The other night as I was unloading the dishwasher, my little helper toddled over to offer her assistance. I have never felt so much stress putting away plates. Chloe’s hands were attracted like magnets to anything sharp and anything breakable. I hurriedly grabbed all of the knives out of the dishwasher and began putting them away, but as I was trying to complete that task, Chloe was reaching for glasses. As I shoved the knives in the knife block, I quickly reached back to grab the glass from her hand. Now that the knives were put away, I scrambled to get all the plates, glasses, and coffee cups before Chloe’s slippery fingers could touch them.
She didn’t understand the concept of the hand-off. Chloe would grab one item, hand it to me, and let go before my fingers had actually grasped it. Lids to pots dropped to the floor, the loud clamoring sound filling the house. Forks and spoons joined them. I did my best to balance the dishes she gave, to juggle what was going in the cabinet and what I was receiving from Chloe’s hands, but inevitably something would fall. My hope was that nothing would break.
Lately, my days feel like this dishwasher incident. As I try to do one thing, I have someone adding to my hands that already feel full. I rush to the cabinet in the hopes of putting away one object so that I can take on another. I know my hands can’t hold everything. I know I’m not an expert juggler. And every day, my prayer is that when something falls from my hands, it will be the lid from the pot and not the coffee cup.
Last Sunday, Matt and I met a nice woman at Publix. She and I were discussing the different kinds of sugar in the baking aisle when Chloe let us all know the extent of her hunger. As I tried to pacify Chloe, holding her in my arms while the other two sat on the bench of the largest, most awkward shopping cart in the world, I overheard Matt telling the woman the ages of our children. The woman locked eyes with me again and told me, “I feel you. I had three children in four years. I know.” But then she went on. “Enjoy this time. Because then they will be teenagers and want nothing to do with you, and before you know it, they will be grown up and out of the house!”
I have been given this advice before, and honestly, I grow weary of it. I’ve developed a term for it–“The Grandparent Syndrome.” The people who seem adamant that I enjoy this time are almost always grandparents or people who wish they were grandparents. Their children are grown, and they look fondly on the years when they had little ones giving them hugs and kisses, telling them that Mommy and Daddy are their best friends. They remember children swinging on swings and sliding down slides and pictures hung on the refrigerator with stick figures and the letter ‘e’ turned backwards. And sometimes, they are looking through rose-colored glasses.
I don’t like being told to enjoy this time because I don’t want to feel guilty when I’m not. Honestly, many days are not enjoyable. Even though they say they do, I’m not sure these well-meaning individuals remember exactly how tired they felt every day.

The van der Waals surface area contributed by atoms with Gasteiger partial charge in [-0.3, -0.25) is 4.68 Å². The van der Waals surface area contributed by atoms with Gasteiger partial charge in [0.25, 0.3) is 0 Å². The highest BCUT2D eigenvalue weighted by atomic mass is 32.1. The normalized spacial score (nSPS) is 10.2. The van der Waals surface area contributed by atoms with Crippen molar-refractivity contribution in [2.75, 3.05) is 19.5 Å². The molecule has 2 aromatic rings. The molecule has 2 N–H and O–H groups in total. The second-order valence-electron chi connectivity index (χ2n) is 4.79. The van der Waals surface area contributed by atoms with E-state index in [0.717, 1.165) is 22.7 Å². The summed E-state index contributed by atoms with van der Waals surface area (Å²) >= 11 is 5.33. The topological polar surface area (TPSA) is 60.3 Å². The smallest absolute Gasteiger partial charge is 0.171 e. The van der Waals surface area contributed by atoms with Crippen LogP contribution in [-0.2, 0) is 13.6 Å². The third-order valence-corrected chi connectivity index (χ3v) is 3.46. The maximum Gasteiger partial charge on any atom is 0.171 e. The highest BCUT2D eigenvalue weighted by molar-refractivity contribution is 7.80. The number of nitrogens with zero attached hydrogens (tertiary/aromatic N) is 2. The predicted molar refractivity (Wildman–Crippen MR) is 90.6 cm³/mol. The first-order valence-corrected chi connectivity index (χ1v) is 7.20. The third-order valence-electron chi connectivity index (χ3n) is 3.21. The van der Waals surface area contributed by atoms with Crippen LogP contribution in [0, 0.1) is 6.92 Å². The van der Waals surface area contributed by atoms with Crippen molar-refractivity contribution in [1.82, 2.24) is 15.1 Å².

I think they’ve forgotten wondering how poop got on the door jam in the bathroom and the frustration at not having any more hiding places short of the roof for sweets. They’ve forgotten what it feels like to have the one time of the day at six a.m. which was their time interrupted over and over again and wishing that six a.m didn’t have to be their alone time to begin with! They’ve forgotten what it feels like to juggle coffee cups, shattering some to the floor on days when they lost their temper with a three-year-old or days when they were too exhausted to play.
They only remember the cute faces looking back at them from the preschool pictures they have tucked away in family photo albums, and they miss those chubby arms that used to reach around them and squeeze. They see their beautiful grandchildren and giggle and bake cookies and miss the time they spent with their own children. Except every day wasn’t cookies and giggles.
As if to combat the well-meaning words that sometimes sting, other parents who are not that far removed from my situation have their own words to offer: “It gets easier, I promise.” I cannot tell you how many parents of three close together in age, parents I have never met, will lock eyes with me in the park and tell me these words. They remember the juggling act, and they want to bring hope. And they do. Through their words they are telling me that it’s okay to feel tired and frustrated because there is light at the end of the tunnel.
I’m not against enjoying this time. In fact, I started writing my ‘Focus On It Friday’ posts because I wanted to make sure that no matter how rotten of a week I had, I always remember something for which I can give thanks. I blog because I want to remember the beautiful moments with my family, the invaluable lessons that they teach me. But I also want to remember the struggles and the harsh growing pains I experienced as I took the journey as a parent.
Not every day is enjoyable. Some days, even some seasons, just suck, and being able to admit that fact is freeing to me. My goal as a mother is to treasure the good moments in every season, not longing for the future, and not holding on to the past. I want to make the best of the present, and during the times when the juggling act gets more challenging than I can handle, I want to become an expert at using the broom.
Because whether I’m enjoying the day or not, I have three little ones who need a mother for guidance and learn from how I handle the broken dishes. And whether I’m enjoying the day or not, I know how blessed I am to be able to take the next breath and unload a full dishwasher.